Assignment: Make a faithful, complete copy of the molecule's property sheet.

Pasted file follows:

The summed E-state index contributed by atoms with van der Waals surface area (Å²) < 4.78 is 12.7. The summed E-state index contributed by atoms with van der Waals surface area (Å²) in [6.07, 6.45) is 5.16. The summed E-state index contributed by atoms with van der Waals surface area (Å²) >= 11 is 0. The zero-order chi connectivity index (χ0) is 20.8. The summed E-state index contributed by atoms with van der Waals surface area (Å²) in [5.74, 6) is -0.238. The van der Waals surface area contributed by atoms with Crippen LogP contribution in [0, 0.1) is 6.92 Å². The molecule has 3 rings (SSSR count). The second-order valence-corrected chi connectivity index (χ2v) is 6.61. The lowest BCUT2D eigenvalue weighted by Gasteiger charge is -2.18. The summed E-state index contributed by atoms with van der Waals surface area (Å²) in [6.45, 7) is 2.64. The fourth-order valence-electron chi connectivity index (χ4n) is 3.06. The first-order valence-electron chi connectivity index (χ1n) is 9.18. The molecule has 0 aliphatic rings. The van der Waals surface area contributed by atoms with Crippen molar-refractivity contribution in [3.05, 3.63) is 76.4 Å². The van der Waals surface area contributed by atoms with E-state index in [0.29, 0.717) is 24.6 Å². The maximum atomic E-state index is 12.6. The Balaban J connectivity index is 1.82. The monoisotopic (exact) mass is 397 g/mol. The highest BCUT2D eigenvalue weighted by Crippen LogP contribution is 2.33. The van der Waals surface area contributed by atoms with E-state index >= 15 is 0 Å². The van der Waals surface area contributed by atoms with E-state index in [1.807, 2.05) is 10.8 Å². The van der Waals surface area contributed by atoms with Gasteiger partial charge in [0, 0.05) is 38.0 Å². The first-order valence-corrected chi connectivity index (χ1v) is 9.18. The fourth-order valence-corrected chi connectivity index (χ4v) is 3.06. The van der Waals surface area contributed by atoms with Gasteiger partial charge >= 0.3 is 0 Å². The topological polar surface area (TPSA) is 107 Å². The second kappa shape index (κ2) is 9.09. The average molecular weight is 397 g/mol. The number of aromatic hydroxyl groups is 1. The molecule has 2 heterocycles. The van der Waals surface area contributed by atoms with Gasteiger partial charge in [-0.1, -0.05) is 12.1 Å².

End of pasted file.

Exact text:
The summed E-state index contributed by atoms with van der Waals surface area (Å²) < 4.78 is 12.7. The summed E-state index contributed by atoms with van der Waals surface area (Å²) in [6.07, 6.45) is 5.16. The summed E-state index contributed by atoms with van der Waals surface area (Å²) >= 11 is 0. The zero-order chi connectivity index (χ0) is 20.8. The summed E-state index contributed by atoms with van der Waals surface area (Å²) in [5.74, 6) is -0.238. The van der Waals surface area contributed by atoms with Crippen LogP contribution in [0, 0.1) is 6.92 Å². The molecule has 3 rings (SSSR count). The second-order valence-corrected chi connectivity index (χ2v) is 6.61. The lowest BCUT2D eigenvalue weighted by Gasteiger charge is -2.18. The summed E-state index contributed by atoms with van der Waals surface area (Å²) in [6.45, 7) is 2.64. The fourth-order valence-electron chi connectivity index (χ4n) is 3.06. The first-order valence-electron chi connectivity index (χ1n) is 9.18. The molecule has 0 aliphatic rings. The van der Waals surface area contributed by atoms with Crippen molar-refractivity contribution in [3.05, 3.63) is 76.4 Å². The van der Waals surface area contributed by atoms with E-state index in [0.29, 0.717) is 24.6 Å². The maximum atomic E-state index is 12.6. The Balaban J connectivity index is 1.82. The monoisotopic (exact) mass is 397 g/mol. The highest BCUT2D eigenvalue weighted by Crippen LogP contribution is 2.33. The van der Waals surface area contributed by atoms with E-state index >= 15 is 0 Å². The van der Waals surface area contributed by atoms with E-state index in [1.807, 2.05) is 10.8 Å². The van der Waals surface area contributed by atoms with Gasteiger partial charge in [0, 0.05) is 38.0 Å². The first-order valence-corrected chi connectivity index (χ1v) is 9.18. The fourth-order valence-corrected chi connectivity index (χ4v) is 3.06. The van der Waals surface area contributed by atoms with Gasteiger partial charge >= 0.3 is 0 Å². The topological polar surface area (TPSA) is 107 Å². The second kappa shape index (κ2) is 9.09. The average molecular weight is 397 g/mol. The number of aromatic hydroxyl groups is 1. The molecule has 2 heterocycles. The van der Waals surface area contributed by atoms with Gasteiger partial charge in [-0.1, -0.05) is 12.1 Å².